The "bottom-up" type of neural modeling has variously been referred to as synthetic functional brain imaging (Arbib et al. 1995), or large-scale neural modeling (Horwitz & Tagamets 1999; Husain et al. 2004; Tagamets & Horwitz 1998), or forward or generative modeling (David et al. 2005). An important goal is to relate neural electrical activity to functional neuroimaging data. This simulation approach is in many ways more ambitious, and less (PET/fMRI) data driven, than is the data-fitting use of neural modeling, but is crucial for furthering our understanding of the neural basis of behavior. Importantly, it entails determining both the neural basis for local brain activations and the neurobiological correlates for the PET/fMRI-determined functional connections.
We will illustrate this type of modeling by examining a number of studies that addressed different questions associated with the relationship between neural activity on one hand and functional neuroimaging on the other. The first set of studies focuses on the relation between neural activity and the corresponding hemodynamic response that is measured by PET and fMRI. The second set illustrates how this approach enables one to integrate neural information across different spatiotemporal scales. The third subsection discusses the use of large-scale neural modeling to help understand the neural bases of functional and effective connectivity.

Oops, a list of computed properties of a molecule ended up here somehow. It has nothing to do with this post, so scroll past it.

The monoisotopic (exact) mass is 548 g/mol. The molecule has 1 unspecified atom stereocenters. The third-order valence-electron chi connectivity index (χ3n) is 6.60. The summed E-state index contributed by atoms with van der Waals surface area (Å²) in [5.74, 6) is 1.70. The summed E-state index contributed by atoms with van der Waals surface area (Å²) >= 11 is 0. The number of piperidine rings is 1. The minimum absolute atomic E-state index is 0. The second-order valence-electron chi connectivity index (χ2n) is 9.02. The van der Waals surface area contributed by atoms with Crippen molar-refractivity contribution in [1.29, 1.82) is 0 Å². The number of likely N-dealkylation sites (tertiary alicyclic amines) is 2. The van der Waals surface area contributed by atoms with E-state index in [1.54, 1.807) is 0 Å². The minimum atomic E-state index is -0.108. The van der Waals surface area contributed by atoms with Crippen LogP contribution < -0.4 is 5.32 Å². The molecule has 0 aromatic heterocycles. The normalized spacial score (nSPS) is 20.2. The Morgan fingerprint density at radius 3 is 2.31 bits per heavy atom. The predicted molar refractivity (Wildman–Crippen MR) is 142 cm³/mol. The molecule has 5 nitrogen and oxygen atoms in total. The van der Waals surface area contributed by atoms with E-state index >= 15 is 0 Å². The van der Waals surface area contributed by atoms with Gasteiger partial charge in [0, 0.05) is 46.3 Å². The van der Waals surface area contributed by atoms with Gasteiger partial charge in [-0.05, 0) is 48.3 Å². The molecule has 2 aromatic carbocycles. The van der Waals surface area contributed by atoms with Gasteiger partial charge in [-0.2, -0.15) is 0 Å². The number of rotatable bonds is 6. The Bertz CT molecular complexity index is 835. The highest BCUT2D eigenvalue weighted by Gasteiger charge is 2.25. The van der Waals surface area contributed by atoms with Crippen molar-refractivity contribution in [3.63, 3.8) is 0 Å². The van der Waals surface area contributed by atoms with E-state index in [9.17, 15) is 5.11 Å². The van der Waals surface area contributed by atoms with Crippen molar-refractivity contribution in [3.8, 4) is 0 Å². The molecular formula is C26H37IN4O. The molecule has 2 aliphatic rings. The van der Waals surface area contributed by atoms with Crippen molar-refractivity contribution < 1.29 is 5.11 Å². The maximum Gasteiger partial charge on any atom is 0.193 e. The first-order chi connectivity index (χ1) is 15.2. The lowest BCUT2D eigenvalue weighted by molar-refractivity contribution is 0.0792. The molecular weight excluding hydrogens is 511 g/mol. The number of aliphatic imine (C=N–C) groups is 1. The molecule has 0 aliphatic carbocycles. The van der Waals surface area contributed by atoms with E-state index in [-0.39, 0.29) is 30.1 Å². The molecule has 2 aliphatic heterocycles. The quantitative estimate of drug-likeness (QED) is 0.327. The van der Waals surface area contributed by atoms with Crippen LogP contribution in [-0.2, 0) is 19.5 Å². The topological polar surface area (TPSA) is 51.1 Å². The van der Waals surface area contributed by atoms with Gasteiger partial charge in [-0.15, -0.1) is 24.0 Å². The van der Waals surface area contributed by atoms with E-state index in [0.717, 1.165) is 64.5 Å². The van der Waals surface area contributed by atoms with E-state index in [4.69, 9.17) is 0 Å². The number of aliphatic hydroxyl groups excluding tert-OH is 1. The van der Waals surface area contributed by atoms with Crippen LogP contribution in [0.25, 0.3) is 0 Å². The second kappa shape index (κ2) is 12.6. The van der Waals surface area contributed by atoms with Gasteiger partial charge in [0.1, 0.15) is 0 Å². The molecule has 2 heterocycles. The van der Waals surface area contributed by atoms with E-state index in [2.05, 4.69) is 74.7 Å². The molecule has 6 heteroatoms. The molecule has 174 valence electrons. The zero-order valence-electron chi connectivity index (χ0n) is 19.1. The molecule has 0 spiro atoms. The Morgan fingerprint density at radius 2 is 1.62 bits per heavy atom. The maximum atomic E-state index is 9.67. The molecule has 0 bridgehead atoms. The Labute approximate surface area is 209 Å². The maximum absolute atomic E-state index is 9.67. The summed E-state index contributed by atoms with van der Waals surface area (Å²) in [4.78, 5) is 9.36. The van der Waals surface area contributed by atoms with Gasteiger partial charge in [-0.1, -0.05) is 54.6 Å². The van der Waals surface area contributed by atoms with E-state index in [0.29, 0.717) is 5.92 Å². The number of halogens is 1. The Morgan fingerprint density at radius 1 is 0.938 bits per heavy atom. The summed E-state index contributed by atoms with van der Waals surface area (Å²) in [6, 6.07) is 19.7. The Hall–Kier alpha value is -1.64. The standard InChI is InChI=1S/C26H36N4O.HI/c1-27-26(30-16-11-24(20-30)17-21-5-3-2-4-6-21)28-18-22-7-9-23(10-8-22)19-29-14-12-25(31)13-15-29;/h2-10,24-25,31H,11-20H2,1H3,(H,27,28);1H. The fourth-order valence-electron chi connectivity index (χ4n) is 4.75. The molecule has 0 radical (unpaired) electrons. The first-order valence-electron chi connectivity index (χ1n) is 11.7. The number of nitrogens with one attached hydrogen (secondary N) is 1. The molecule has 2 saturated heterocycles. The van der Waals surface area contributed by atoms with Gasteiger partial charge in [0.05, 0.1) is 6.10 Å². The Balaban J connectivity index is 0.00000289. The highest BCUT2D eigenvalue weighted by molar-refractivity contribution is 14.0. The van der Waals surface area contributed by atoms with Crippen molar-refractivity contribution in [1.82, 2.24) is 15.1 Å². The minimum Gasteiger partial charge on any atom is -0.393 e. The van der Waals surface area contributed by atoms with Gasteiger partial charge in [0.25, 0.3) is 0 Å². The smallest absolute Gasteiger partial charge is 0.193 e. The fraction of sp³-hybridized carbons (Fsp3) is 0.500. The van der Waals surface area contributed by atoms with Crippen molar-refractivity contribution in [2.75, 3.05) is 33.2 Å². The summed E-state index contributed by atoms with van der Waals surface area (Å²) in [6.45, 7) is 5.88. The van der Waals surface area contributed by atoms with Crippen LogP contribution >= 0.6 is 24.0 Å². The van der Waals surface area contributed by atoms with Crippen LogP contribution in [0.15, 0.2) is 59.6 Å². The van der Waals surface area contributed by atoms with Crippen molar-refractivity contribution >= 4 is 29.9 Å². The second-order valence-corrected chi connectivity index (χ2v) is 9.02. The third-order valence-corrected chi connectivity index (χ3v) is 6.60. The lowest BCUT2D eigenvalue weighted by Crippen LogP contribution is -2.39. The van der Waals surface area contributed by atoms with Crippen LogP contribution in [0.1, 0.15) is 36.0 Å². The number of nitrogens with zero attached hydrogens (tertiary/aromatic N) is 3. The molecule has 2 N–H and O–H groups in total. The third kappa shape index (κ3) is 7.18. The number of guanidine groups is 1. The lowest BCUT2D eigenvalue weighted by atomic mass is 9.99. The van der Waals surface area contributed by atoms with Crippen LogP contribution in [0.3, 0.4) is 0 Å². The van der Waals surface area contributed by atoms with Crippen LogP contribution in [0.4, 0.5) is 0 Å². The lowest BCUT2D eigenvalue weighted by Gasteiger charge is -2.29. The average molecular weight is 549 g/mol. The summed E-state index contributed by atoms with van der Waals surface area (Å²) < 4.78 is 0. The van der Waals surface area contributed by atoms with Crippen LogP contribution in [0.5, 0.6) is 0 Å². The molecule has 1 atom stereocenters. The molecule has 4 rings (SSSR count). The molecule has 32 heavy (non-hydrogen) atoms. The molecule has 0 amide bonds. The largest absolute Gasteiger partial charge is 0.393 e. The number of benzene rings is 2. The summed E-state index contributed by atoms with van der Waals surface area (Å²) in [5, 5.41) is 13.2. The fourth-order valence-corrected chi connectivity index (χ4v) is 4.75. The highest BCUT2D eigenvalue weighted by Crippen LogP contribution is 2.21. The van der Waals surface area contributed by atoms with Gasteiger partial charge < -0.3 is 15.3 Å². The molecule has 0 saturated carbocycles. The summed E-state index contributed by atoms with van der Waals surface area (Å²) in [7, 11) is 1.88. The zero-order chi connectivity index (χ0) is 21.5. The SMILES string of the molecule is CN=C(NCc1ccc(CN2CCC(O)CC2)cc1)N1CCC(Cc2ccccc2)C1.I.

Was this article helpful?